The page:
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How to Thaw Frozen Pipes in 5 Easy Steps

How to Thaw Frozen Pipes in 5 Easy Steps

As you probably remember from 3rd grade science, water freezes into ice.  When that process happens, the water molecules expand so the ice takes up more space than the water did.

Take that concept and apply it to the plumbing pipes in your home.  When the outside temperatures drop, that water can freeze and expand.  (Think about when you seem to expand from the day before Thanksgiving to the day after….)

Pipes located on outside walls of the home, or in areas that don’t receive a lot of warm air circulation (inside kitchen cabinets), are the ones that are most susceptible to freezing.

Why Is This a Problem?

First and foremost, frozen pipes are problem because if there is a big block of frozen water in your pipes, you will not have running water coming from that pipe.

The second problem, which is the one most of us worry about, is the potential for the pipe to burst.  This happens when the expanding ice creates pressure on the closed faucet.  Eventually, there is just too much pressure for the pipe to handle and it bursts.

How Can I Prevent Frozen Pipes?

The best offense is a good defense, right?  So, the best way to handle frozen pipes is by not letting them freeze in the first place.  You can do this by:

  • Wrapping the pipes in insulation
  • Opening the doors to under the sink cabinets to allow warm air to flow around the pipes
  • Making sure the thermostat is never set too low
  • Opening the faucet, even just a little bit to prevent any pressure from building up

Pipes can still freeze even in the most prepared of homes.  When that happens, what you want to do is prevent them from bursting.  Therefore, as soon as you notice that a pipe in your home is frozen, it is important to begin the thawing process before too much pressure builds up.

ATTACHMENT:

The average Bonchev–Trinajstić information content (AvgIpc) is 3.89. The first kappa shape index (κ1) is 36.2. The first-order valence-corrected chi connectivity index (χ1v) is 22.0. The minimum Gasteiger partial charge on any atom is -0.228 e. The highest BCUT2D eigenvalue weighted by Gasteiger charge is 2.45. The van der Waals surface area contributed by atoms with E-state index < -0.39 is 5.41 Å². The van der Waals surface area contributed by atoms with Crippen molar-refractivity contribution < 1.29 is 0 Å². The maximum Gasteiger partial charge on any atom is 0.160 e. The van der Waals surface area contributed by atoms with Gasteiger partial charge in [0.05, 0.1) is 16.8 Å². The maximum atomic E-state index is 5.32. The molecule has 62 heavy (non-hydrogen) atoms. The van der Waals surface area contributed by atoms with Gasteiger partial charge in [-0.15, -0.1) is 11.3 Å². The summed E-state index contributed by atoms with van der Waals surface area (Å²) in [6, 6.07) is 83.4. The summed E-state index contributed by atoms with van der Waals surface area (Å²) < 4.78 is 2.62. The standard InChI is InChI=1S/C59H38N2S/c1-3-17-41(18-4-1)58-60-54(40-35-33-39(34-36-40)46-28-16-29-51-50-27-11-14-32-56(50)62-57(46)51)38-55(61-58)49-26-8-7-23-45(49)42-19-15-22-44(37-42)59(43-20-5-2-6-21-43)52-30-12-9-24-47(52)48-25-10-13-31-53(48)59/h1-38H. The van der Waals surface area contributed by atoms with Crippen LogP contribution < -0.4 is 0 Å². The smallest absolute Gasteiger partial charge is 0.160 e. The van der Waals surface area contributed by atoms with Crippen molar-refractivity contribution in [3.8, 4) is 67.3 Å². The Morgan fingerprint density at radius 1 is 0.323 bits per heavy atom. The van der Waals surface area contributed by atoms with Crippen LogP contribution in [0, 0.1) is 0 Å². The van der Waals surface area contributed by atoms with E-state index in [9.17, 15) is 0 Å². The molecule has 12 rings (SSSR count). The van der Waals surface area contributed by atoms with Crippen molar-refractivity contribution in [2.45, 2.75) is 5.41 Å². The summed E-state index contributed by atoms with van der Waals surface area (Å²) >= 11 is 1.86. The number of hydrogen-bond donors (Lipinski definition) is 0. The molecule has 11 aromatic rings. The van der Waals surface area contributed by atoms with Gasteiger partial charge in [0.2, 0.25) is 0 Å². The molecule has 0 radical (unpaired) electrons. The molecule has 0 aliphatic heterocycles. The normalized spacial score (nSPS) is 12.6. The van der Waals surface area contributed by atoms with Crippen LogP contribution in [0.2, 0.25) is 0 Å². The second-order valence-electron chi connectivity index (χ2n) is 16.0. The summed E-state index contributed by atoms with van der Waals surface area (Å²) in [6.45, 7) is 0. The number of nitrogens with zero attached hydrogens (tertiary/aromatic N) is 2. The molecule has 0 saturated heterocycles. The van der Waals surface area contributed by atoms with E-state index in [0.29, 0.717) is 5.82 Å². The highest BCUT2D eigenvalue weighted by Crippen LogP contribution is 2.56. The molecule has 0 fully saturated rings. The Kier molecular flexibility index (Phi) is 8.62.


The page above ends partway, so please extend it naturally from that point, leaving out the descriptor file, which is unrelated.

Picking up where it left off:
How To Thaw Frozen Pipes in 5 Easy Steps

  1. Find the pipe that is frozen.  Frozen pipes may have a slight bulge to them, may have frost on the outside, and there probably will be little to no water coming from the faucet.
  2. Once the pipe is located, open the faucet to that sink.
  3. If the frozen pipe is exposed, apply heat to it.  You can use a hair dryer, space heater, hot rags, or electrical heating tape.  Make sure to follow all safety precautions and never use an open flame to thaw a pipe.
  4. If the frozen pipe is blocked by a wall, you may have to cut out a portion of the wall or call a professional plumber.  You can also try turning up the heat in the home to see if that will help.
  5. Keep warming the pipe until the water runs out of the faucet at full force.

If you have any more questions about keeping your plumbing in good working order, contact us at Flame Heating, Cooling, Plumbing, and Electrical!

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